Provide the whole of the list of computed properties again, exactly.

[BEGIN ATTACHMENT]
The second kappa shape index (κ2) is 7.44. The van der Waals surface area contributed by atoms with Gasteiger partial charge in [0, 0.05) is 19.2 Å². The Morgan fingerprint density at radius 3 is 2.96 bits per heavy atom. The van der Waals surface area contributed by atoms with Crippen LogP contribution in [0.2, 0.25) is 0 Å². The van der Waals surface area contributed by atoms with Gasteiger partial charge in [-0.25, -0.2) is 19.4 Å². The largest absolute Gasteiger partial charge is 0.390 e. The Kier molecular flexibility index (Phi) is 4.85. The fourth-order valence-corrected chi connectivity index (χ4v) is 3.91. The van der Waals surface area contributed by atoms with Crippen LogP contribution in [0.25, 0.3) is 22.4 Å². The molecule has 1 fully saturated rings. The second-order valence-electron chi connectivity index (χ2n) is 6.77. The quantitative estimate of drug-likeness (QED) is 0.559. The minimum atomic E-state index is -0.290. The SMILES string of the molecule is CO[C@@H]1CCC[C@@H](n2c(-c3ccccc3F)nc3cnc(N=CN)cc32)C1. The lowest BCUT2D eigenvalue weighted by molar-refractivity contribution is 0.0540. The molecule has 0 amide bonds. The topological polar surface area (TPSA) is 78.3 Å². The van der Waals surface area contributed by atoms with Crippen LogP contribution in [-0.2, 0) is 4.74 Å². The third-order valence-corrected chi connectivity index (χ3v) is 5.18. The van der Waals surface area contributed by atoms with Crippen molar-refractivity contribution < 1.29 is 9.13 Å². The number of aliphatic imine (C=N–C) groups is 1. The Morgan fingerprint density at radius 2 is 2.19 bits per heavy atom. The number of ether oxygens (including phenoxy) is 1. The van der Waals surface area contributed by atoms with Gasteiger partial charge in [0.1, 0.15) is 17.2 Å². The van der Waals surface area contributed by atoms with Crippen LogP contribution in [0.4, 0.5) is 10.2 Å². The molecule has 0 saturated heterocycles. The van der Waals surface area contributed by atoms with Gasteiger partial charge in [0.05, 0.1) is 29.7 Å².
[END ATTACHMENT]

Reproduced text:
The second kappa shape index (κ2) is 7.44. The van der Waals surface area contributed by atoms with Gasteiger partial charge in [0, 0.05) is 19.2 Å². The Morgan fingerprint density at radius 3 is 2.96 bits per heavy atom. The van der Waals surface area contributed by atoms with Crippen LogP contribution in [0.2, 0.25) is 0 Å². The van der Waals surface area contributed by atoms with Gasteiger partial charge in [-0.25, -0.2) is 19.4 Å². The largest absolute Gasteiger partial charge is 0.390 e. The Kier molecular flexibility index (Phi) is 4.85. The fourth-order valence-corrected chi connectivity index (χ4v) is 3.91. The van der Waals surface area contributed by atoms with Crippen LogP contribution in [0.25, 0.3) is 22.4 Å². The molecule has 1 fully saturated rings. The second-order valence-electron chi connectivity index (χ2n) is 6.77. The quantitative estimate of drug-likeness (QED) is 0.559. The minimum atomic E-state index is -0.290. The SMILES string of the molecule is CO[C@@H]1CCC[C@@H](n2c(-c3ccccc3F)nc3cnc(N=CN)cc32)C1. The lowest BCUT2D eigenvalue weighted by molar-refractivity contribution is 0.0540. The molecule has 0 amide bonds. The topological polar surface area (TPSA) is 78.3 Å². The van der Waals surface area contributed by atoms with Crippen LogP contribution in [-0.2, 0) is 4.74 Å². The third-order valence-corrected chi connectivity index (χ3v) is 5.18. The van der Waals surface area contributed by atoms with Crippen molar-refractivity contribution < 1.29 is 9.13 Å². The number of aliphatic imine (C=N–C) groups is 1. The Morgan fingerprint density at radius 2 is 2.19 bits per heavy atom. The number of ether oxygens (including phenoxy) is 1. The van der Waals surface area contributed by atoms with Gasteiger partial charge in [0.1, 0.15) is 17.2 Å². The van der Waals surface area contributed by atoms with Crippen LogP contribution in [0.4, 0.5) is 10.2 Å². The molecule has 0 saturated heterocycles. The van der Waals surface area contributed by atoms with Gasteiger partial charge in [0.05, 0.1) is 29.7 Å².